The point of view adopted by the author Charlotte Perkins Gilman in The Yellow Wallpaper is first-person. The narrator is a new mother, living temporarily in a house of unaccustomed lavishness.
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She and her family come there to help her recuperate from a mysterious ailment, perhaps postpartum depression. This ailment seems to be both mental and physical because she gets so tired. She disagrees with her husband’s and brother’s handling of her health. Since she is nearly entirely hallucinatory by the story’s end, the reader starts to suspect the accuracy of her narrative.
However, her perception of her feelings is quite lucid. Thus, she is both reliable and unreliable as a narrator. The point of view of someone undergoing mental breakdown is ambiguous and forces the reader to question the facts while acknowledging her probable accuracy and insights about herself.
The Theme of Loneliness in The Yellow Wallpaper
The reader meets the narrator while she speculates about the house that her husband has rented. She demonstrates an active, inquiring mind as she wonders why the rent was so cheap (Gilman). She would like to believe that there is something otherworldly about the house and grounds, but she accepts that there was some sort of estate difficulty, which she readily accedes, “spoils my ghostliness” (Gilman).
This willingness to relinquish her fanciful interpretation shows that she has a vivid imagination, but retains her good sense. Thus, at least at the outset, she is entirely able to distinguish fact from fiction.
She retains her sense of “something strange about the house” (Gilman), showing that she has a mind of her own. Indeed, much is strange about her situation. She is being shut away from people, including her baby, in a room with barred windows, “rings and things” set into the wall, a nailed-down bed, and a “gate at the head of the stairs,” all suggesting mental asylum.
Furthermore, whoever was immured in her room was so distraught that they tore off the wallpaper, and even did so when, the reader infers, confined to the bed or shackled to the wall (Gilman). Thus, her perception is partially valid. These initial impressions show her to be acute, if naïve, observer, and in touch with reality.
As she lives for days and weeks in this room, her objections to her treatment increase, but she is still mainly in touch with reality. However, her observations of her surroundings begin, increasingly, to conflict with others’. John insists that the people she sees out the window do not exist (Gilman).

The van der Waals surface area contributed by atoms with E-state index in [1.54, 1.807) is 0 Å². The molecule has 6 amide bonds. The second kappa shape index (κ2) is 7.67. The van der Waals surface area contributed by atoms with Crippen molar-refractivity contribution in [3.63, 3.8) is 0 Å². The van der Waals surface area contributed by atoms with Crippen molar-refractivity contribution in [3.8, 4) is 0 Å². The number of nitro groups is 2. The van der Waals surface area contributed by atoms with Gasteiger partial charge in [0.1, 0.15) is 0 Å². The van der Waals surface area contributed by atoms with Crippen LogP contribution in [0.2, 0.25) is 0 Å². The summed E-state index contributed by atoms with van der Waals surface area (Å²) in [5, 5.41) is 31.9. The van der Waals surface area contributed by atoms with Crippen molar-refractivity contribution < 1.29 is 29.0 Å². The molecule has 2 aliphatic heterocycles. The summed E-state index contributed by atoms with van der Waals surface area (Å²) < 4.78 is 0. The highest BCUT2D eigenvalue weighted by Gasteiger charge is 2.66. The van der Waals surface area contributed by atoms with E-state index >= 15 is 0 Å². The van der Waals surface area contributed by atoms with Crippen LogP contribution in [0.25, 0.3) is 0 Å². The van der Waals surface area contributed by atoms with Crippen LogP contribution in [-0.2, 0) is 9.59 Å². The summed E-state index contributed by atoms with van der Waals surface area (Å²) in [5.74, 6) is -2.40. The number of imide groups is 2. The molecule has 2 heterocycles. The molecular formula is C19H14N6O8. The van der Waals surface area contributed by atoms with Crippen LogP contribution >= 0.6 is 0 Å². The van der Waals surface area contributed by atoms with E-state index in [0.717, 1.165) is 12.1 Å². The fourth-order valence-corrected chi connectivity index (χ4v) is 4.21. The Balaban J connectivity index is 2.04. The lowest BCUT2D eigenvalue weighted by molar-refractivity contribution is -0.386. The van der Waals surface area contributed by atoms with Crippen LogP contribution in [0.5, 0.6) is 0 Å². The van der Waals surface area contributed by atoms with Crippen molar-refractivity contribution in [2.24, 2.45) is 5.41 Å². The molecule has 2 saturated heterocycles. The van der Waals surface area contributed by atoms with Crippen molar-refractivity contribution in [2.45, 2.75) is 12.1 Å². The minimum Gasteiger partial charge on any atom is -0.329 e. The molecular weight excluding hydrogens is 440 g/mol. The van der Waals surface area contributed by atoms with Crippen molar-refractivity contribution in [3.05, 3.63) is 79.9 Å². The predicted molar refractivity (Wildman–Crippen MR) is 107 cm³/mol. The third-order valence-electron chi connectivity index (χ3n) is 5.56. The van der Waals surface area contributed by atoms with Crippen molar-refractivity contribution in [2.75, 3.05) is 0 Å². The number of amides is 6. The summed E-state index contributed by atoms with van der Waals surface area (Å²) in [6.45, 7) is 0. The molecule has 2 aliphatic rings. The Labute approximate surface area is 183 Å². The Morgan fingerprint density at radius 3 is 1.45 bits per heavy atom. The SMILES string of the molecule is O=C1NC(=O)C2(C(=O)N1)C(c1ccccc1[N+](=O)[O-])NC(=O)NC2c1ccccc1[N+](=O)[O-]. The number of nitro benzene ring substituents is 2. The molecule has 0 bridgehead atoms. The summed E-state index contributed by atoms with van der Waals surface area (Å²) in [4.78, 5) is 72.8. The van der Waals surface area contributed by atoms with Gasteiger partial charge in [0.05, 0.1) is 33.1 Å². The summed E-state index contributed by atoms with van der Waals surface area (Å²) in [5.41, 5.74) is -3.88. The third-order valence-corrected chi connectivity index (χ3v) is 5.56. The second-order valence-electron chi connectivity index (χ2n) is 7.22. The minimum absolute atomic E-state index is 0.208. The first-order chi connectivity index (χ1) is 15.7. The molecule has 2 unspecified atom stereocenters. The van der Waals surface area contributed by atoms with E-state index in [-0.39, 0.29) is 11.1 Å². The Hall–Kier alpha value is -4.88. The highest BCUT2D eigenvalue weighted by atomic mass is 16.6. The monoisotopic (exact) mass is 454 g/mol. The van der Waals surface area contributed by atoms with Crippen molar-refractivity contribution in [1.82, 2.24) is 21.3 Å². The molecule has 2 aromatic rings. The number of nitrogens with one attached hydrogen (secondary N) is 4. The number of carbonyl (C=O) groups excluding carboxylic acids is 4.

She is beginning to personify the wallpaper in her musings. She compares this to her childhood, imaginings that her nursery furnishings came alive. She remembers the “kindly wink” from her bureau knobs (Gilman). The narrator also begins to hide her activities, for example, her writing, from her family, especially her sister-in-law.
She distinguishes herself, as an aspiring writer, from Jane, who aspires only to housekeeping. (Gilman). Thus, while the reader begins to question her perceptions because they are drifting away from reality, she remains insightful about her relations with those around her, and about herself. Her characterization of John’s sister is acute, and she is accurate in her observation of her tendency to “cry at nothing and cry most of the time” (Gilman).
After the Fourth of July holiday, her obsession with the wallpaper begins to signal her retreat away from the concrete world, and her increasing unreliability as a reporter of fact. She says of the wallpaper, “It dwells on my mind so,” and recounts how she visually follows the pattern by the hour (Gilman).
However, she continues to be alert to her condition of mind, recounting how she tries to convince John that she should visit, but despairing that “I was crying before I finished,” and cannot “think straight” (Gilman). As she begins to see a woman’s figure in the wallpaper, it seems as though she is trying to broach the topic of her near-hallucinations with her husband. She agrees that she is, “Better in body, perhaps, -“(Gilman).
The reader can infer that she would have said that her mind was deteriorating, but her solicitous husband stops her with a look (Gilman). Shortly thereafter, she says, “I always lock the door when I creep by daylight” (Gilman) but does not connect this consciously with what Jennie calls “yellow smooches” on her clothes (Gilman).
Thus, while interacting unconsciously with the hallucinated female behind the wallpaper and experiencing an apparent olfactory hallucination (Gilman), she also comments with clarity on her mental state. As her condition deteriorates, and she begins to strip the wallpaper to release the imaginary woman, her hallucinations take over. However, she still retains her observant eye for the behavior of others, for example, commenting on the “professional questions” John asks Jennie about her (Gilman).
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To nearly the end, she is lucid about people’s roles in her life. She fully acknowledges that she is the one doing the creeping only at the very last, finally identifying herself with the woman behind the wallpaper, “out in this great room” (Gilman). It is only when her husband faints in shock that she calls him the anonymous “that man,” not ‘John.’ She now seems fully disconnected from her former reality.
By using a strict first-person point of view, Gilman keeps us guessing until the very end. The author uses this to make sure that the reader continues to believe the truth of the narrator’s emotional state, as she sees it herself, while the tangible facts of her life disintegrate. The narrator may become mad, by the world’s standards, but she is always on target about what she feels.
Gilman, Charlotte Perkins. “The Yellow Wallpaper.” Print.